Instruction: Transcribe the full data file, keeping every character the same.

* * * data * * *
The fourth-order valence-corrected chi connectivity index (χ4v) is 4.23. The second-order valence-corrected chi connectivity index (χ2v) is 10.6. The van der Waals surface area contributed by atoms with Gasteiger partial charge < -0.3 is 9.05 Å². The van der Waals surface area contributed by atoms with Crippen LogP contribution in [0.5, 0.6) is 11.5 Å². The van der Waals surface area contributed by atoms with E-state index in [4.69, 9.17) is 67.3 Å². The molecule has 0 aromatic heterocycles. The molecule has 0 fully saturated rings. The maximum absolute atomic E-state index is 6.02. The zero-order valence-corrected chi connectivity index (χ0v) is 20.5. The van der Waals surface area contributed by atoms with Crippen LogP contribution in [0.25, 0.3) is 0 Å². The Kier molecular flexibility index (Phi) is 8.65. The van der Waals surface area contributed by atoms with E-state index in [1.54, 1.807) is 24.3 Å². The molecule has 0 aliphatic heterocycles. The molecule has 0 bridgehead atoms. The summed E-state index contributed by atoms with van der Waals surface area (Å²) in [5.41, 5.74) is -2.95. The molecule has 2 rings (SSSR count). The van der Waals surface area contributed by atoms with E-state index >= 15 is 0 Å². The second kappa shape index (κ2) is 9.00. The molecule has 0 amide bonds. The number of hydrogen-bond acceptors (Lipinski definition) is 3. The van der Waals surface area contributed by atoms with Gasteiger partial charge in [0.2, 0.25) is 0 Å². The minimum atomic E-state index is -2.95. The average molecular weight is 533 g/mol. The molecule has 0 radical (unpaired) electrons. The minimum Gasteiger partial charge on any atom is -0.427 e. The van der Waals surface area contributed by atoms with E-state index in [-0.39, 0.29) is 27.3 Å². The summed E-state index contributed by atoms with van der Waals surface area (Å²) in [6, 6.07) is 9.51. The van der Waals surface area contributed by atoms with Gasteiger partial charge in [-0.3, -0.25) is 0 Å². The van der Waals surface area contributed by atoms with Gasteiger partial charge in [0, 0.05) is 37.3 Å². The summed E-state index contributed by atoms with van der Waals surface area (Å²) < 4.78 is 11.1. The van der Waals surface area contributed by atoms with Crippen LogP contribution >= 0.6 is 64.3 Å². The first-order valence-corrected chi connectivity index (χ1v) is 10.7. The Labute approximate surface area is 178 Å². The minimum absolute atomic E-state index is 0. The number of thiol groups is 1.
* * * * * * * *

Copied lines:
The fourth-order valence-corrected chi connectivity index (χ4v) is 4.23. The second-order valence-corrected chi connectivity index (χ2v) is 10.6. The van der Waals surface area contributed by atoms with Gasteiger partial charge < -0.3 is 9.05 Å². The van der Waals surface area contributed by atoms with Crippen LogP contribution in [0.5, 0.6) is 11.5 Å². The van der Waals surface area contributed by atoms with E-state index in [4.69, 9.17) is 67.3 Å². The molecule has 0 aromatic heterocycles. The molecule has 0 fully saturated rings. The maximum absolute atomic E-state index is 6.02. The zero-order valence-corrected chi connectivity index (χ0v) is 20.5. The van der Waals surface area contributed by atoms with Crippen LogP contribution in [0.25, 0.3) is 0 Å². The Kier molecular flexibility index (Phi) is 8.65. The van der Waals surface area contributed by atoms with E-state index in [1.54, 1.807) is 24.3 Å². The molecule has 0 aliphatic heterocycles. The molecule has 0 bridgehead atoms. The summed E-state index contributed by atoms with van der Waals surface area (Å²) in [5.41, 5.74) is -2.95. The molecule has 2 rings (SSSR count). The van der Waals surface area contributed by atoms with E-state index >= 15 is 0 Å². The second kappa shape index (κ2) is 9.00. The molecule has 0 amide bonds. The number of hydrogen-bond acceptors (Lipinski definition) is 3. The van der Waals surface area contributed by atoms with Gasteiger partial charge in [0.2, 0.25) is 0 Å². The minimum atomic E-state index is -2.95. The average molecular weight is 533 g/mol. The molecule has 0 radical (unpaired) electrons. The minimum Gasteiger partial charge on any atom is -0.427 e. The van der Waals surface area contributed by atoms with E-state index in [-0.39, 0.29) is 27.3 Å². The summed E-state index contributed by atoms with van der Waals surface area (Å²) in [6, 6.07) is 9.51. The van der Waals surface area contributed by atoms with Gasteiger partial charge in [-0.3, -0.25) is 0 Å². The van der Waals surface area contributed by atoms with Gasteiger partial charge in [0, 0.05) is 37.3 Å². The summed E-state index contributed by atoms with van der Waals surface area (Å²) < 4.78 is 11.1. The van der Waals surface area contributed by atoms with Crippen LogP contribution >= 0.6 is 64.3 Å². The first-order valence-corrected chi connectivity index (χ1v) is 10.7. The Labute approximate surface area is 178 Å². The minimum absolute atomic E-state index is 0. The number of thiol groups is 1.